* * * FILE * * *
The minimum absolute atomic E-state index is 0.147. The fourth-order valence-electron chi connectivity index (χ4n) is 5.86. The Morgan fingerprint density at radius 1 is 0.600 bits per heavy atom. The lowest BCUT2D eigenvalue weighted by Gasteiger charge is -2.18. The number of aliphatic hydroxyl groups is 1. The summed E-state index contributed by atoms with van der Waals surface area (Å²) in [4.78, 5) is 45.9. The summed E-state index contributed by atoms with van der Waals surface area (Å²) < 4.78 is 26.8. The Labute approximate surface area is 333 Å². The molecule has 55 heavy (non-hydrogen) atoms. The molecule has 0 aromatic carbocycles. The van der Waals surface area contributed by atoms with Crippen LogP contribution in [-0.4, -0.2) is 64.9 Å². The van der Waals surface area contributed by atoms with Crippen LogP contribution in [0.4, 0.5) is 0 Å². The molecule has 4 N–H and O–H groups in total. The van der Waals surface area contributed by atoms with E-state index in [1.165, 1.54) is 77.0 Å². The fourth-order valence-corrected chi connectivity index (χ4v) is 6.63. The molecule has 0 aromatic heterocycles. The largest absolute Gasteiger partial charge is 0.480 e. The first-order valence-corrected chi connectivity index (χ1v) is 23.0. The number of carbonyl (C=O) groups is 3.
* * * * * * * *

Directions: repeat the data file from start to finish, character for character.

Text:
The minimum absolute atomic E-state index is 0.147. The fourth-order valence-electron chi connectivity index (χ4n) is 5.86. The Morgan fingerprint density at radius 1 is 0.600 bits per heavy atom. The lowest BCUT2D eigenvalue weighted by Gasteiger charge is -2.18. The number of aliphatic hydroxyl groups is 1. The summed E-state index contributed by atoms with van der Waals surface area (Å²) in [4.78, 5) is 45.9. The summed E-state index contributed by atoms with van der Waals surface area (Å²) < 4.78 is 26.8. The Labute approximate surface area is 333 Å². The molecule has 55 heavy (non-hydrogen) atoms. The molecule has 0 aromatic carbocycles. The van der Waals surface area contributed by atoms with Crippen LogP contribution in [-0.4, -0.2) is 64.9 Å². The van der Waals surface area contributed by atoms with Crippen LogP contribution in [0.4, 0.5) is 0 Å². The molecule has 4 N–H and O–H groups in total. The van der Waals surface area contributed by atoms with E-state index in [1.165, 1.54) is 77.0 Å². The fourth-order valence-corrected chi connectivity index (χ4v) is 6.63. The molecule has 0 aromatic heterocycles. The largest absolute Gasteiger partial charge is 0.480 e. The first-order valence-corrected chi connectivity index (χ1v) is 23.0. The number of carbonyl (C=O) groups is 3.